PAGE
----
If the internet is for roommates or a small family, more speed is probably going to be needed. Especially if there is more than one streamer in the household. At 50 Mbps, it's enough speed for around 3 people to be using the internet at once as long as they aren't all watching Netflix or Hulu at the same time. It costs around $60 a month for this plan but the advertised speeds are ten times higher than the Internet Starter plan. It's not the fastest internet plan available but it will work for a lot of smaller households. If a household needs a faster connection, Cox internet service offers a 300 Mbps plan for around $90 a month.
The fees for Cox service aren't very clear so it's pretty hard to figure out exactly what the price will end up being until you confirm it with a customer service representative. When a customer orders internet from Cox, they are charged a $20 fee as a "self-installment and shipment fee". This charge will be applied to the account whether or not they use a modem from Cox or use their own. So basically, if someone brings their own modem they get charged $20 to plug it in. This fee is still a lot less expensive than the fees Time Warner and Comcast charge for installation even if it doesn't sit very well with customers. This is one of those charges that some customers have luck getting waived when they ask customer service about it. It's worth a try, but it's definitely not guaranteed. Due to the fact that Cox offers internet service without any contracts, there aren't really any more service fees to worry about. This includes the hefty early termination fees that a lot of internet service providers charge.
What Cox charges for their equipment fees are pretty standard in the industry. For $9.99 a month, a Wi-Fi enabled modem can be rented from the company. If they choose to purchase a modem from Cox, it'll set the customer back around $170. They don't list the make of the modem on their website, but they do say that it is a DOCSIS 3.0 Wi-Fi modem. That basically just means that it's a combination wireless router and modem, what most internet service providers have been providing their customers in the last few years.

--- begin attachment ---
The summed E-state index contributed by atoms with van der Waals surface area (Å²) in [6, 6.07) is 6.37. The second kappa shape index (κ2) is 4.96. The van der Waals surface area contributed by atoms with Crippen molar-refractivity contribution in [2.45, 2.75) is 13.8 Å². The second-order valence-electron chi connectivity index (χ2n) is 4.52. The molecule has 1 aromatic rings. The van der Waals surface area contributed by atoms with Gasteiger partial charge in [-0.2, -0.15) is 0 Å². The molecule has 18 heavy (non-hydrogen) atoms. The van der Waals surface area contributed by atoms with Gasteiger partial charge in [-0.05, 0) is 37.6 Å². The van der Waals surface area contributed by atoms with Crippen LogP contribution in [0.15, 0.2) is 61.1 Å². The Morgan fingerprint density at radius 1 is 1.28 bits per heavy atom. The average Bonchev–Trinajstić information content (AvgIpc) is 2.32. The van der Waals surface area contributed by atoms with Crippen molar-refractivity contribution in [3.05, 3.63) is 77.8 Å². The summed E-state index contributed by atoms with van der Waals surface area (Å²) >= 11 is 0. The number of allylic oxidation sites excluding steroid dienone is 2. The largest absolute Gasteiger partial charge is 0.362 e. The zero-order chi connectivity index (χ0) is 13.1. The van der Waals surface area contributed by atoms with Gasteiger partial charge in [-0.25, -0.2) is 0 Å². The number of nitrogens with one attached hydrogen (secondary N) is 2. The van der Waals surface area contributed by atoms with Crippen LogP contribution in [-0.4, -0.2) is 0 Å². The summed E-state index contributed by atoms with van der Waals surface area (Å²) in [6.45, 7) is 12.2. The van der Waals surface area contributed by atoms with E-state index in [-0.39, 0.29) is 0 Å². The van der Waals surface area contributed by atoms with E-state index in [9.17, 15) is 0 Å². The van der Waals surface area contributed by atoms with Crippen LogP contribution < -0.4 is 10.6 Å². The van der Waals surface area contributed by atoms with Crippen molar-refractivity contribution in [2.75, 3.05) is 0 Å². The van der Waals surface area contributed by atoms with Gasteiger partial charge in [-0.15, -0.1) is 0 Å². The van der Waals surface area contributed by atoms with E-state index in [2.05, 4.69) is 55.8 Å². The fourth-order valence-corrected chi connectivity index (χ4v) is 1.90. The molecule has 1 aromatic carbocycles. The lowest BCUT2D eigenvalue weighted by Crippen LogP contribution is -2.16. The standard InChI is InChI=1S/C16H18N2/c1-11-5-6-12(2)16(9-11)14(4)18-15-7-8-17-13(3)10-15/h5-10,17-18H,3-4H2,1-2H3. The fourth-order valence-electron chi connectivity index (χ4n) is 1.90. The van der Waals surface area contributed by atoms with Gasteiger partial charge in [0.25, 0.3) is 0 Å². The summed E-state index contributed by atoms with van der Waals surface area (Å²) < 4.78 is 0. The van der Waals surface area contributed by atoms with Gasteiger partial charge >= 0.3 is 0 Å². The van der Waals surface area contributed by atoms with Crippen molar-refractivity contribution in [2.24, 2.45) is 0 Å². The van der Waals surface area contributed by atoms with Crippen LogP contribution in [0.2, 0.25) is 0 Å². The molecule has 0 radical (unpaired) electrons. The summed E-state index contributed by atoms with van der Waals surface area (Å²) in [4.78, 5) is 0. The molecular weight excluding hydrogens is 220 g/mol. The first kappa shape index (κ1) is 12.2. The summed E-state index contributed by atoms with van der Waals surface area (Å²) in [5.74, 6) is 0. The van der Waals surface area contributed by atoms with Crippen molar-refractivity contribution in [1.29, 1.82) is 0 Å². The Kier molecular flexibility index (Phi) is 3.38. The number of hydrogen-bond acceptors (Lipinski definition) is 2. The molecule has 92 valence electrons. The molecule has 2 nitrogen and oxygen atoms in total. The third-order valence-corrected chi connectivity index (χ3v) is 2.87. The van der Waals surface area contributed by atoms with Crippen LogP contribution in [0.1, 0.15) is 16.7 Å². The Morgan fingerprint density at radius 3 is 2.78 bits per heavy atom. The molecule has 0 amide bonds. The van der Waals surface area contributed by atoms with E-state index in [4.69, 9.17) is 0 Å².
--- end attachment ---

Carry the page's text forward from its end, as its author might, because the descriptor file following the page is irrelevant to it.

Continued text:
The modems that ISPs supply their customers are usually pretty run of the mill, sometimes they can be pretty disappointing in some cases. They're not really bad, they're just not that great. Generally, it's a good idea for customers to go ahead and purchase their own. Tech speak and confusing statistics can confuse a lot of customers from going ahead and purchasing their own, but really it doesn't have to be that complicated. If somebody already has a modem and wants to use it with Cox internet service, it's important to check their website to see if it will work on their network.
One of the easiest ways to choose a modem is to check out the best-selling models on websites like Amazon. These can usually cost considerably less than the ones sold by the internet service providers themselves. For example, one of the most popular modems online will save the customer $50 compared to the modem that Cox offers. A bonus of purchasing a modem separately is that they can usually be used with other internet service providers, which combined with Cox not having any early termination fees is pretty great for people that are switching services.